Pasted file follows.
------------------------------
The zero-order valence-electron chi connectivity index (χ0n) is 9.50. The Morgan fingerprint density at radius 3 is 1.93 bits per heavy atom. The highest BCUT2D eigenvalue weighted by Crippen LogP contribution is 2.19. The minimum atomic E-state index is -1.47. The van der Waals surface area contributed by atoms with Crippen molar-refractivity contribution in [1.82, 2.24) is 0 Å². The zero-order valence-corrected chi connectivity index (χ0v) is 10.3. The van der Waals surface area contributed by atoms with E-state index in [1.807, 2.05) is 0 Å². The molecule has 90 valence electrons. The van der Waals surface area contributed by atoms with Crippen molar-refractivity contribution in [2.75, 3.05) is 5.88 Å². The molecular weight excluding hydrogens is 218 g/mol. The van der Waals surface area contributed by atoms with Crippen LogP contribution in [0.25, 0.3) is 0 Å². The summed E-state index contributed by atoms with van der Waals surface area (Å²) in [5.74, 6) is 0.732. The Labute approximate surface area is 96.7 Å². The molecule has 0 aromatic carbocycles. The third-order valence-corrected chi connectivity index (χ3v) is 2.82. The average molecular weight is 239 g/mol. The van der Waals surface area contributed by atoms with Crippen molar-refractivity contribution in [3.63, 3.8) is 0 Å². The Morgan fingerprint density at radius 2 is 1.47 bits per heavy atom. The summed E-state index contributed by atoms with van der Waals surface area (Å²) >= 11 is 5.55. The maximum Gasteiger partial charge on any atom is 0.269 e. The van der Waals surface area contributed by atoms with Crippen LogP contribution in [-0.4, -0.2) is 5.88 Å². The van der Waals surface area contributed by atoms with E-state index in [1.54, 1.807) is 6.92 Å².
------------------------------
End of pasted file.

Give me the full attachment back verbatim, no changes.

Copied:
The zero-order valence-electron chi connectivity index (χ0n) is 9.50. The Morgan fingerprint density at radius 3 is 1.93 bits per heavy atom. The highest BCUT2D eigenvalue weighted by Crippen LogP contribution is 2.19. The minimum atomic E-state index is -1.47. The van der Waals surface area contributed by atoms with Crippen molar-refractivity contribution in [1.82, 2.24) is 0 Å². The zero-order valence-corrected chi connectivity index (χ0v) is 10.3. The van der Waals surface area contributed by atoms with E-state index in [1.807, 2.05) is 0 Å². The molecule has 90 valence electrons. The van der Waals surface area contributed by atoms with Crippen molar-refractivity contribution in [2.75, 3.05) is 5.88 Å². The molecular weight excluding hydrogens is 218 g/mol. The van der Waals surface area contributed by atoms with Crippen LogP contribution in [0.25, 0.3) is 0 Å². The summed E-state index contributed by atoms with van der Waals surface area (Å²) in [5.74, 6) is 0.732. The Labute approximate surface area is 96.7 Å². The molecule has 0 aromatic carbocycles. The third-order valence-corrected chi connectivity index (χ3v) is 2.82. The average molecular weight is 239 g/mol. The van der Waals surface area contributed by atoms with Crippen molar-refractivity contribution in [3.63, 3.8) is 0 Å². The Morgan fingerprint density at radius 2 is 1.47 bits per heavy atom. The summed E-state index contributed by atoms with van der Waals surface area (Å²) >= 11 is 5.55. The maximum Gasteiger partial charge on any atom is 0.269 e. The van der Waals surface area contributed by atoms with Crippen LogP contribution in [-0.4, -0.2) is 5.88 Å². The van der Waals surface area contributed by atoms with E-state index in [1.54, 1.807) is 6.92 Å².